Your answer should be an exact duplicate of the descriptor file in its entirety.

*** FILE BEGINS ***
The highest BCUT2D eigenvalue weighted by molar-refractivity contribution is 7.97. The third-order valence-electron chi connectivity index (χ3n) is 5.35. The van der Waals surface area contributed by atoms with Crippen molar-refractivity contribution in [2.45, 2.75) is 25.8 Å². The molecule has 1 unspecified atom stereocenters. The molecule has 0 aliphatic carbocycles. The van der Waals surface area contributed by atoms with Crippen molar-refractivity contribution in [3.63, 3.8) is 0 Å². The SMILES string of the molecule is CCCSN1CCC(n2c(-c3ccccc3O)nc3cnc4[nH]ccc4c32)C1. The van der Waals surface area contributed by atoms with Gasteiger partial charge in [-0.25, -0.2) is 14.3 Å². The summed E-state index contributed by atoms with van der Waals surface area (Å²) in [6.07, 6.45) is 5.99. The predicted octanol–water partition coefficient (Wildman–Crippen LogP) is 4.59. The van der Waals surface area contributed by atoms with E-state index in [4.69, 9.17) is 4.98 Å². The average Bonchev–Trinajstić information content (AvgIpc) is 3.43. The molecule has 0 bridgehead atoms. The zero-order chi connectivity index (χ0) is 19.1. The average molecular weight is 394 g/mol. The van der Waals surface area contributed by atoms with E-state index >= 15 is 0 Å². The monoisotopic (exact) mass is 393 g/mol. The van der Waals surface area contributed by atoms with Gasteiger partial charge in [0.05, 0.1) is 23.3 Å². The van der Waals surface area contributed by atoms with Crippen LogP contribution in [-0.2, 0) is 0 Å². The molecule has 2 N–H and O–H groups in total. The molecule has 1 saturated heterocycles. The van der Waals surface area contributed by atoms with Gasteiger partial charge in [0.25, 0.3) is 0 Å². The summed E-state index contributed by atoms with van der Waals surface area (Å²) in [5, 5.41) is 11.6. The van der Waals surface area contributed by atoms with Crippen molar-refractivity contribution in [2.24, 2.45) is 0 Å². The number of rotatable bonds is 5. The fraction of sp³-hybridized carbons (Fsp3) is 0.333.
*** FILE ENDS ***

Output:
The highest BCUT2D eigenvalue weighted by molar-refractivity contribution is 7.97. The third-order valence-electron chi connectivity index (χ3n) is 5.35. The van der Waals surface area contributed by atoms with Crippen molar-refractivity contribution in [2.45, 2.75) is 25.8 Å². The molecule has 1 unspecified atom stereocenters. The molecule has 0 aliphatic carbocycles. The van der Waals surface area contributed by atoms with Crippen molar-refractivity contribution in [3.63, 3.8) is 0 Å². The SMILES string of the molecule is CCCSN1CCC(n2c(-c3ccccc3O)nc3cnc4[nH]ccc4c32)C1. The van der Waals surface area contributed by atoms with Gasteiger partial charge in [-0.25, -0.2) is 14.3 Å². The summed E-state index contributed by atoms with van der Waals surface area (Å²) in [6.07, 6.45) is 5.99. The predicted octanol–water partition coefficient (Wildman–Crippen LogP) is 4.59. The van der Waals surface area contributed by atoms with E-state index in [4.69, 9.17) is 4.98 Å². The average Bonchev–Trinajstić information content (AvgIpc) is 3.43. The molecule has 0 bridgehead atoms. The zero-order chi connectivity index (χ0) is 19.1. The average molecular weight is 394 g/mol. The van der Waals surface area contributed by atoms with E-state index >= 15 is 0 Å². The monoisotopic (exact) mass is 393 g/mol. The van der Waals surface area contributed by atoms with Gasteiger partial charge in [0.05, 0.1) is 23.3 Å². The van der Waals surface area contributed by atoms with Crippen LogP contribution in [-0.2, 0) is 0 Å². The molecule has 2 N–H and O–H groups in total. The molecule has 1 saturated heterocycles. The van der Waals surface area contributed by atoms with Gasteiger partial charge in [0.25, 0.3) is 0 Å². The summed E-state index contributed by atoms with van der Waals surface area (Å²) in [5, 5.41) is 11.6. The van der Waals surface area contributed by atoms with Crippen molar-refractivity contribution in [2.24, 2.45) is 0 Å². The number of rotatable bonds is 5. The fraction of sp³-hybridized carbons (Fsp3) is 0.333.